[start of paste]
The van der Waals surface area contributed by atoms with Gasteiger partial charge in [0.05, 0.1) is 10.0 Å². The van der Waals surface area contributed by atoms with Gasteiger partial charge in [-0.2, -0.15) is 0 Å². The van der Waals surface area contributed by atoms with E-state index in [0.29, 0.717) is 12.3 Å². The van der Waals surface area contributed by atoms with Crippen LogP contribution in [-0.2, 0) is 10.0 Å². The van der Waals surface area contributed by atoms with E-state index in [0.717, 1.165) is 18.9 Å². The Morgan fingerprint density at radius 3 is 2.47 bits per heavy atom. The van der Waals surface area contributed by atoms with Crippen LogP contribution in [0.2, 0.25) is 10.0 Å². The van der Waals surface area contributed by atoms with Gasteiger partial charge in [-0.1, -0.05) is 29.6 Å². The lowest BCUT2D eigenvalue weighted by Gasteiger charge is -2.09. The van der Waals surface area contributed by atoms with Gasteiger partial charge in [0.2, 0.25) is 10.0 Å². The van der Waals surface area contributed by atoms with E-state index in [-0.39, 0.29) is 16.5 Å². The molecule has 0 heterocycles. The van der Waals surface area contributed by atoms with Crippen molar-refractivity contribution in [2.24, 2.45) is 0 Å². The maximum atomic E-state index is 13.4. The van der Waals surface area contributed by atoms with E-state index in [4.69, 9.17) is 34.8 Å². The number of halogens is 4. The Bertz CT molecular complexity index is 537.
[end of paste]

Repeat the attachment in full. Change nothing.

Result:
The van der Waals surface area contributed by atoms with Gasteiger partial charge in [0.05, 0.1) is 10.0 Å². The van der Waals surface area contributed by atoms with Gasteiger partial charge in [-0.2, -0.15) is 0 Å². The van der Waals surface area contributed by atoms with E-state index in [0.29, 0.717) is 12.3 Å². The van der Waals surface area contributed by atoms with Crippen LogP contribution in [-0.2, 0) is 10.0 Å². The van der Waals surface area contributed by atoms with E-state index in [0.717, 1.165) is 18.9 Å². The Morgan fingerprint density at radius 3 is 2.47 bits per heavy atom. The van der Waals surface area contributed by atoms with Crippen LogP contribution in [0.2, 0.25) is 10.0 Å². The van der Waals surface area contributed by atoms with Gasteiger partial charge in [-0.1, -0.05) is 29.6 Å². The lowest BCUT2D eigenvalue weighted by Gasteiger charge is -2.09. The van der Waals surface area contributed by atoms with Gasteiger partial charge in [0.2, 0.25) is 10.0 Å². The van der Waals surface area contributed by atoms with E-state index in [-0.39, 0.29) is 16.5 Å². The molecule has 0 heterocycles. The van der Waals surface area contributed by atoms with Crippen molar-refractivity contribution in [2.24, 2.45) is 0 Å². The maximum atomic E-state index is 13.4. The van der Waals surface area contributed by atoms with E-state index in [4.69, 9.17) is 34.8 Å². The number of halogens is 4. The Bertz CT molecular complexity index is 537.